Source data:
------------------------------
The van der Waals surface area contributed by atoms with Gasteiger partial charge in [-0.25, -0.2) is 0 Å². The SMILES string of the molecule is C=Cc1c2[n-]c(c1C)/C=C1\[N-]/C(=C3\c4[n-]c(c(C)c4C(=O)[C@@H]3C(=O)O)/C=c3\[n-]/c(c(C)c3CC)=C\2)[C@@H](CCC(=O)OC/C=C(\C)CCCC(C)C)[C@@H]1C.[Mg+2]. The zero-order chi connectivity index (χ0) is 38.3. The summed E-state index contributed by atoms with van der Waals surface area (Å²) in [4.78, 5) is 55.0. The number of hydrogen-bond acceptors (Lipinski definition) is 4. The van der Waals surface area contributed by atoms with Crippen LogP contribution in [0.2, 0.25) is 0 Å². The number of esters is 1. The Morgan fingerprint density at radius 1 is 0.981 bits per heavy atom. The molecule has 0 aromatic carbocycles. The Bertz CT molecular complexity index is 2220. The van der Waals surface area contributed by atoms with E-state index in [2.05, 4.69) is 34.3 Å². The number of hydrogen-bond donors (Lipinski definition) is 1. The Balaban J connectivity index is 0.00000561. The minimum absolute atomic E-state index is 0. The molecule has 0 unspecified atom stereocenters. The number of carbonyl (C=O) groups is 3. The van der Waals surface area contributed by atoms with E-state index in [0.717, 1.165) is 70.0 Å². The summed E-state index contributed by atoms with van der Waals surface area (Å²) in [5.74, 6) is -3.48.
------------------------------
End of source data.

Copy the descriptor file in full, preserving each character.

The van der Waals surface area contributed by atoms with Gasteiger partial charge in [-0.25, -0.2) is 0 Å². The SMILES string of the molecule is C=Cc1c2[n-]c(c1C)/C=C1\[N-]/C(=C3\c4[n-]c(c(C)c4C(=O)[C@@H]3C(=O)O)/C=c3\[n-]/c(c(C)c3CC)=C\2)[C@@H](CCC(=O)OC/C=C(\C)CCCC(C)C)[C@@H]1C.[Mg+2]. The zero-order chi connectivity index (χ0) is 38.3. The summed E-state index contributed by atoms with van der Waals surface area (Å²) in [4.78, 5) is 55.0. The number of hydrogen-bond acceptors (Lipinski definition) is 4. The van der Waals surface area contributed by atoms with Crippen LogP contribution in [0.2, 0.25) is 0 Å². The number of esters is 1. The Morgan fingerprint density at radius 1 is 0.981 bits per heavy atom. The molecule has 0 aromatic carbocycles. The Bertz CT molecular complexity index is 2220. The van der Waals surface area contributed by atoms with E-state index in [2.05, 4.69) is 34.3 Å². The number of hydrogen-bond donors (Lipinski definition) is 1. The Balaban J connectivity index is 0.00000561. The minimum absolute atomic E-state index is 0. The molecule has 0 unspecified atom stereocenters. The number of carbonyl (C=O) groups is 3. The van der Waals surface area contributed by atoms with E-state index in [0.717, 1.165) is 70.0 Å². The summed E-state index contributed by atoms with van der Waals surface area (Å²) in [5.74, 6) is -3.48.